The poet Rumi, also known as the Maulana, provided the world with timelessly inspiring images and words of hope, peace and tolerance. Many of his poems reference trees, gardens and flowers. ARCH envisions a worldwide collection of Rumi Gardens, which we believe can be anywhere: in a quiet meditative corner of a college campus, in a hospital garden to encourage recovery, as a guerrilla garden in a run-down urban landscape, and even on the blast walls of embattled cities. Help us plant, paint, and imagine gardens wherever people need a moment of beauty and peace.
ARCH’s first Rumi Gardens are in Afghanistan, where the poet was born. Our Kabul Campus garden, incorporating rock elements from the country’s trademark stone lapis lazuli as well as murals of flowers and words that “bloom” all year around in paint and mosaic, will be a peaceful retreat with educational features. Cost: TBA.
Meanwhile the second installation will bring moments of reflection to the volatile, dusty streets of Kabul, through Rumi poems and flowers spray-painted on blast walls in the city. For this we are collaborating with the amazing street artists of Kabul, ArtLords This project will include the creation of spraypaint templates that can be used by other groups in other cities. Cost for material and labor: $3,600
ARCH has launched a worldwide call for Rumi Gardens. Let the flowers bloom! We’ve developed a set of innovative garden concepts, inspired by the writings of the timeless 13th century poet and philosopher Rumi.
We want to launch in Afghanistan, the country of the poet’s birth – and arguably, a country in desperate need of his messages of hope, peace and reconciliation. We have an agreement with Kabul University, but security concerns and the unstable political situation have complicated the matter somewhat – we’re on it though.
Everywhere! The ideas work for large formal gardens, small guerrilla gardens, and your window sill or backyard. (For the latter, see our Shop for some tools to get you started.)
Next event: a fundraiser at the Embassy of Afghanistan in Washington D.C., to raise the money for ArtLords to bring some encouragement to the streets of Kabul.
Share the idea with everyone you know who loves Rumi, to help us build a group of Rumi enthusiasts. Send us your favorite Rumi verses and personal stories about how his words uplifted you. Artists, please consider donating one of your works for our fundraising auction. Everyone: this is not an expensive project, and your modest donation can make it happen.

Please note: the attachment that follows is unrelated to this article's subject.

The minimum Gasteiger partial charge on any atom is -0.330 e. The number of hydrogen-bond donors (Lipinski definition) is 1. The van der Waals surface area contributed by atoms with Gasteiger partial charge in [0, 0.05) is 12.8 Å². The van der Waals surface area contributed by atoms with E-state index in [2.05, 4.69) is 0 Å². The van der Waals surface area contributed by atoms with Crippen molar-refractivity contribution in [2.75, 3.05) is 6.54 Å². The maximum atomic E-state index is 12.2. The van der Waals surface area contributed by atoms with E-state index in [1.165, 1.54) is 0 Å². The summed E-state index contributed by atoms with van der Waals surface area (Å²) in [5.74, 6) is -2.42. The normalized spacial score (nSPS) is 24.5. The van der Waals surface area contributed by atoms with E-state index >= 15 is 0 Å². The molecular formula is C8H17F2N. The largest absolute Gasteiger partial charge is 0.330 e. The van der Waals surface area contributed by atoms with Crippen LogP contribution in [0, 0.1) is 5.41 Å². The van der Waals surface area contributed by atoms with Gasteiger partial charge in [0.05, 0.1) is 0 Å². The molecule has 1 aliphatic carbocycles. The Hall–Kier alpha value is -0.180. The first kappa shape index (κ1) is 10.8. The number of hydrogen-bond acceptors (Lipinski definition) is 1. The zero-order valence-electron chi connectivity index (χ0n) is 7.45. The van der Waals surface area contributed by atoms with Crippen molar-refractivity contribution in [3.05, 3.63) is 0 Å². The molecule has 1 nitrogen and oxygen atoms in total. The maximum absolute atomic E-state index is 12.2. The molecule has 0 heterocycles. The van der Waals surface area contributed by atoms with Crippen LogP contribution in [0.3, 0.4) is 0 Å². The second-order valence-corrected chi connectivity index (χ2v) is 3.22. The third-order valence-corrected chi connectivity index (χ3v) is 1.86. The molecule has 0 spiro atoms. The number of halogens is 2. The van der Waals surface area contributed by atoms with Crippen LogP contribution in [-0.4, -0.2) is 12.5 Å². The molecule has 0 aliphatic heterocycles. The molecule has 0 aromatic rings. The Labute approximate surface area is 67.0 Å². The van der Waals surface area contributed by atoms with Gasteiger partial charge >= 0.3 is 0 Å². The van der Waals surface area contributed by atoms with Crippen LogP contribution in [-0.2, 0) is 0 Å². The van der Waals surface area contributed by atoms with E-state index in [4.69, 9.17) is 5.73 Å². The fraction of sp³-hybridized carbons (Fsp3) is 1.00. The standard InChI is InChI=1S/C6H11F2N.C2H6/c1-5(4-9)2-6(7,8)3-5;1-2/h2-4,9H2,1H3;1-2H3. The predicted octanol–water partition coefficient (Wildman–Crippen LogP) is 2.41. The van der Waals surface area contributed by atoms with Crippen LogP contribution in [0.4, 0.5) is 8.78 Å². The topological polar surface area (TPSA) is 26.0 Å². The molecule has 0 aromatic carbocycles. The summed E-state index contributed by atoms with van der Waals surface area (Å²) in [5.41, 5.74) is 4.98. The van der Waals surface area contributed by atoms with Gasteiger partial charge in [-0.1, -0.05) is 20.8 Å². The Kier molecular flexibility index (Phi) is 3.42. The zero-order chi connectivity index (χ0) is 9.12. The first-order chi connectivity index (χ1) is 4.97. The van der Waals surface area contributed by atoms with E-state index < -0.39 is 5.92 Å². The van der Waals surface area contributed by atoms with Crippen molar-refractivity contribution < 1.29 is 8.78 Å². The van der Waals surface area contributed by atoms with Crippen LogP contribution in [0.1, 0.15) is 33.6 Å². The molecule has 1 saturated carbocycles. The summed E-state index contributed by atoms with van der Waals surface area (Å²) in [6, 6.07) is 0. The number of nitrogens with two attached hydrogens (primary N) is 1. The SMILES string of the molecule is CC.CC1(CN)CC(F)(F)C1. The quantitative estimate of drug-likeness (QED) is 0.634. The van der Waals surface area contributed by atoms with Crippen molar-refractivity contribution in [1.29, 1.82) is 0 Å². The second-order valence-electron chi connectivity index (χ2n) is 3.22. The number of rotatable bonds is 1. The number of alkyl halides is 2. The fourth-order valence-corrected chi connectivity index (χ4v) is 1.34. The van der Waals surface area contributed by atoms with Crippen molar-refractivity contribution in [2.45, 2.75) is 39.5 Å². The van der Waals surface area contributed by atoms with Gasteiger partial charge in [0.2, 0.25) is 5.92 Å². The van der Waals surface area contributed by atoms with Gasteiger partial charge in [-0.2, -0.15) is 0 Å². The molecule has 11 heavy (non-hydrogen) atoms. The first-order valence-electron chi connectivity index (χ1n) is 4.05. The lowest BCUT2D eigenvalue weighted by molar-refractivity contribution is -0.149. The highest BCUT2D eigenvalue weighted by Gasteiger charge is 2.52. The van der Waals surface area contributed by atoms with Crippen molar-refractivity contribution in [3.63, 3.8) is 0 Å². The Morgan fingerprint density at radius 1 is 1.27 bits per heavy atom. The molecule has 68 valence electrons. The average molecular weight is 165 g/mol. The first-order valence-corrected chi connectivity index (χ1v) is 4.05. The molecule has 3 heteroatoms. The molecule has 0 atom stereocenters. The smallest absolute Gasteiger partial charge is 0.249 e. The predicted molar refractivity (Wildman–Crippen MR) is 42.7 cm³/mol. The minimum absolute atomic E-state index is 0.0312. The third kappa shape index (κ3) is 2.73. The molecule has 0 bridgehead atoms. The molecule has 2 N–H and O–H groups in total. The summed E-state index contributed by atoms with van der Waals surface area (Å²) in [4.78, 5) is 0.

We’re relying on you to make this project happen! This budget is for materials and local labor only – no travel costs, no administrative costs. If we can obtain sufficient funding, we would love to add a teahouse – a place to hold poetry readings and recital competitions, Sufi performances and seminars to the Rumi Garden. Once constructed, such a teahouse will be self-sustaining and can even help support the upkeep of the (very low-maintenance) garden.
Jalaluddin Rumi, also known as the Maulana (the teacher or master), was born at the beginning of the 13th century in Balkh, Afghanistan. Today, Rumi is famous around the world, admired and loved for the beautiful images conjured by his words and for the advanced spiritual values his writing espouses. His message of tolerance, of overcoming the boundaries of geography and culture and sectarian division and religion, was ahead of its time and is sorely needed today.
From Afghans and other Central Asians to Iranians to Turks, this “native son” is a great source of pride and inspiration. At the same time his books, amazingly, centuries later and continents away, sell more copies in the United States than those of any other single poet, making him into a genuine cultural bridge.
Our Rumi Gardens follow the tradition of poetry gardens elsewhere, such as the Shakespeare Gardens in the Brooklyn Botanical Garden and elsewhere, the Garden of Monet at Giverny near Paris or the Musalla Gardens in Shiraz. A Rumi Garden will feature the flowers and trees celebrated in his poetry – pomegranate flowers, cypress trees, sugarcane, and of course roses (and their thorns!) His verses, on plaques and benches, will invite the visitor to reflect on his message.